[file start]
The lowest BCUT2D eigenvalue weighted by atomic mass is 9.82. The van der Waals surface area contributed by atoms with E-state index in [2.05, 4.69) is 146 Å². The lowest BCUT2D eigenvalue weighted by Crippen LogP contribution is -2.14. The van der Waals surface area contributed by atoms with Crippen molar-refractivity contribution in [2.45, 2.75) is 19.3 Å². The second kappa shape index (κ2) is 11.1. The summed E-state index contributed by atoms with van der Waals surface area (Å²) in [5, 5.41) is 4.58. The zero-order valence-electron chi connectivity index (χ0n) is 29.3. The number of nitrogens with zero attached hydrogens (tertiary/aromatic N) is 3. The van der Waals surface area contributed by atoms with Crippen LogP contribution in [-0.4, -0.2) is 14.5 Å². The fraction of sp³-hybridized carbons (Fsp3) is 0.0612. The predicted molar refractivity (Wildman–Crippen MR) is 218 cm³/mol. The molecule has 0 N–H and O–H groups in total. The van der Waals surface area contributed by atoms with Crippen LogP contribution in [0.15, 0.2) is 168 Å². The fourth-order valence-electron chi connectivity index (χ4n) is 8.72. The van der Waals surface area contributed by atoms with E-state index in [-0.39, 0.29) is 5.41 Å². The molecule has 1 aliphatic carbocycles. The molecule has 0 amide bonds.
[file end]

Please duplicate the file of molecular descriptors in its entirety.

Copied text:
The lowest BCUT2D eigenvalue weighted by atomic mass is 9.82. The van der Waals surface area contributed by atoms with E-state index in [2.05, 4.69) is 146 Å². The lowest BCUT2D eigenvalue weighted by Crippen LogP contribution is -2.14. The van der Waals surface area contributed by atoms with Crippen molar-refractivity contribution in [2.45, 2.75) is 19.3 Å². The second kappa shape index (κ2) is 11.1. The summed E-state index contributed by atoms with van der Waals surface area (Å²) in [5, 5.41) is 4.58. The zero-order valence-electron chi connectivity index (χ0n) is 29.3. The number of nitrogens with zero attached hydrogens (tertiary/aromatic N) is 3. The van der Waals surface area contributed by atoms with Crippen LogP contribution in [-0.4, -0.2) is 14.5 Å². The fraction of sp³-hybridized carbons (Fsp3) is 0.0612. The predicted molar refractivity (Wildman–Crippen MR) is 218 cm³/mol. The molecule has 0 N–H and O–H groups in total. The van der Waals surface area contributed by atoms with Crippen LogP contribution in [0.15, 0.2) is 168 Å². The fourth-order valence-electron chi connectivity index (χ4n) is 8.72. The van der Waals surface area contributed by atoms with E-state index in [-0.39, 0.29) is 5.41 Å². The molecule has 1 aliphatic carbocycles. The molecule has 0 amide bonds.